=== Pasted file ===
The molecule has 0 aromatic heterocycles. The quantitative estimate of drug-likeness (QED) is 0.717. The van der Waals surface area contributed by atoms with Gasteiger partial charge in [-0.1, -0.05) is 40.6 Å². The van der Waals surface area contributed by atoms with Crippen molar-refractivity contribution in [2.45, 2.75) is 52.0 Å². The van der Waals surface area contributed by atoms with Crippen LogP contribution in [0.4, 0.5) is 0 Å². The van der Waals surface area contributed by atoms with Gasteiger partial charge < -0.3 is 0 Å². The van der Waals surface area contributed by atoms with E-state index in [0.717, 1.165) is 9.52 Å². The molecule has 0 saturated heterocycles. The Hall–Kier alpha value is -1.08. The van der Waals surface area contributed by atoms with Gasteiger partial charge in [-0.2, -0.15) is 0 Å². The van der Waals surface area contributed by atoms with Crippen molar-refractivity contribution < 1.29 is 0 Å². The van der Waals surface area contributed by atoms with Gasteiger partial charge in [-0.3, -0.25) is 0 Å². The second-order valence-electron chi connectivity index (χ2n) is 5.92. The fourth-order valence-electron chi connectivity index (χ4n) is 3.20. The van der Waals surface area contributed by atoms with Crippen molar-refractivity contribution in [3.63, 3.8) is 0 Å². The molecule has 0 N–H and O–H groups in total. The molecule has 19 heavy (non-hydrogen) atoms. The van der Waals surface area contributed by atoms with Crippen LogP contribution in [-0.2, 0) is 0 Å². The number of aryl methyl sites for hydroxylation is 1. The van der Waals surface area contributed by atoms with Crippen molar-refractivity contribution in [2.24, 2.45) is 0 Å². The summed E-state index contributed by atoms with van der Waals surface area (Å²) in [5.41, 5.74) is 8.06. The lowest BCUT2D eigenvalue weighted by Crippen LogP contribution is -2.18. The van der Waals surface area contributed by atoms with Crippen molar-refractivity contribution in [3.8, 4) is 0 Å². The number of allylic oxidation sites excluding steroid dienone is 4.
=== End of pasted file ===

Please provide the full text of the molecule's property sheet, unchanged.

The molecule has 0 aromatic heterocycles. The quantitative estimate of drug-likeness (QED) is 0.717. The van der Waals surface area contributed by atoms with Gasteiger partial charge in [-0.1, -0.05) is 40.6 Å². The van der Waals surface area contributed by atoms with Crippen molar-refractivity contribution in [2.45, 2.75) is 52.0 Å². The van der Waals surface area contributed by atoms with Crippen LogP contribution in [0.4, 0.5) is 0 Å². The van der Waals surface area contributed by atoms with Gasteiger partial charge < -0.3 is 0 Å². The van der Waals surface area contributed by atoms with E-state index in [0.717, 1.165) is 9.52 Å². The molecule has 0 saturated heterocycles. The Hall–Kier alpha value is -1.08. The van der Waals surface area contributed by atoms with Gasteiger partial charge in [-0.2, -0.15) is 0 Å². The van der Waals surface area contributed by atoms with Crippen molar-refractivity contribution < 1.29 is 0 Å². The van der Waals surface area contributed by atoms with Gasteiger partial charge in [-0.3, -0.25) is 0 Å². The second-order valence-electron chi connectivity index (χ2n) is 5.92. The fourth-order valence-electron chi connectivity index (χ4n) is 3.20. The van der Waals surface area contributed by atoms with Crippen molar-refractivity contribution in [3.63, 3.8) is 0 Å². The molecule has 0 N–H and O–H groups in total. The molecule has 19 heavy (non-hydrogen) atoms. The van der Waals surface area contributed by atoms with Crippen LogP contribution in [-0.2, 0) is 0 Å². The number of aryl methyl sites for hydroxylation is 1. The van der Waals surface area contributed by atoms with Crippen molar-refractivity contribution in [2.24, 2.45) is 0 Å². The summed E-state index contributed by atoms with van der Waals surface area (Å²) in [5.41, 5.74) is 8.06. The lowest BCUT2D eigenvalue weighted by Crippen LogP contribution is -2.18. The van der Waals surface area contributed by atoms with Crippen molar-refractivity contribution in [3.8, 4) is 0 Å². The number of allylic oxidation sites excluding steroid dienone is 4.